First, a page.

Apr - May 1, 2011 - Genoa, Palazzo Ducale - Exhibition : Mediterraneo. From Courbet to Monet and Matisse
The exhibition displays eighty paintings from museums and collections throughout the world to explore this magical journey through colour, which Van Gogh described as “always changing – you don’t always know if it’s green or purple – you don’t always know if it’s blue – because a second later its changing reflection has taken on a pink or grey hue.”
Yet the French Mediterranean coast took a surprisingly long time to capture the imagination of painters in terms of the concept of landscape at the beginning of the nineteenth century, at precisely the moment in which Pierre- Henri de Valenciennes published his famous treaty on the depiction of nature.
Indeed, there was an enduring notion that the Mediterranean was closely associated with the ancient world and, above all, Roman civilisation. Consequently, painting was dominated by references to the Italian coasts, as the locations delegated for this return to antiquity. Gustave Courbet, who painted several of his masterpieces in the little fishing village of Palavas, south of Montpellier, made a fundamental contribution to initiating change, following the huge eighteenth-century paintings depicting the city and harbour of Toulon by Joseph Vernet, on loan from the Louvre, and those of Vaucluse by Hubert Robert, with which the exhibition opens.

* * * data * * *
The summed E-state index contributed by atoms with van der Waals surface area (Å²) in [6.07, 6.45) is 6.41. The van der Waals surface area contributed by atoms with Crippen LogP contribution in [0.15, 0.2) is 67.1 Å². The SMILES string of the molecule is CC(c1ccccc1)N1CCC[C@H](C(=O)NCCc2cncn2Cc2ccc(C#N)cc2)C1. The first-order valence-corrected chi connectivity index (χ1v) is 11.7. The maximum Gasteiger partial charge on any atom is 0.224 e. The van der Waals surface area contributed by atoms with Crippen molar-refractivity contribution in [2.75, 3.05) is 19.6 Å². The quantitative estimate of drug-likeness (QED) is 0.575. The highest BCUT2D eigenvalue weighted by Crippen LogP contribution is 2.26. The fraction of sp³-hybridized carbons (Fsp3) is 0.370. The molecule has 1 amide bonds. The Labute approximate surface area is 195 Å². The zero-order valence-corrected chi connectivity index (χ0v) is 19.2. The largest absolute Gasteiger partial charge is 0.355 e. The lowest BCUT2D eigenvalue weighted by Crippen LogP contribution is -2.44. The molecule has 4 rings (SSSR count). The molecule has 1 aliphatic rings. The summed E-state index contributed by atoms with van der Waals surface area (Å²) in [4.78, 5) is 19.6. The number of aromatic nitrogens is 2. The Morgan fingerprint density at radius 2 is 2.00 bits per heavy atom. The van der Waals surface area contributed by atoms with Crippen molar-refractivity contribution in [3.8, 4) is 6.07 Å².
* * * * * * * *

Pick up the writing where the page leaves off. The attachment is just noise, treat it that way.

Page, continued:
The exhibition features at least a couple of these works by Courbet, which confirm the dramatic change of course that juxtaposes
man – or, indeed, his very absence – against the enormity of the sea. The works by Félix Ziem and
Émile Loubon, with paintings made around Marseilles, Antibes and Nice, can certainly also be attributed to this period of realism, as can those by Paul Guigou and Adolphe Monticelli of the socalled Marseilles school, which came to prominence in the mid-nineteenth century with its aim of depicting reality with the full force of a statement.
For further details visit: www.lineadombra.it Opening hours:
Monday – Friday, 9.00 am -7.00 pm; Friday, Saturday and Sunday 9.00 am - 8.00 pm. Admissions:
full rate € 10,00, reduced fee € 8,00: university students with enrolment certificate, over-65s, groups with reservation (group leader free of charge), TCI card holders.
Reduced fee € 6,00: under-18s, school groups (with two free attendants). Free entrance for visitors with disabilities, children under 6, journalist with press card.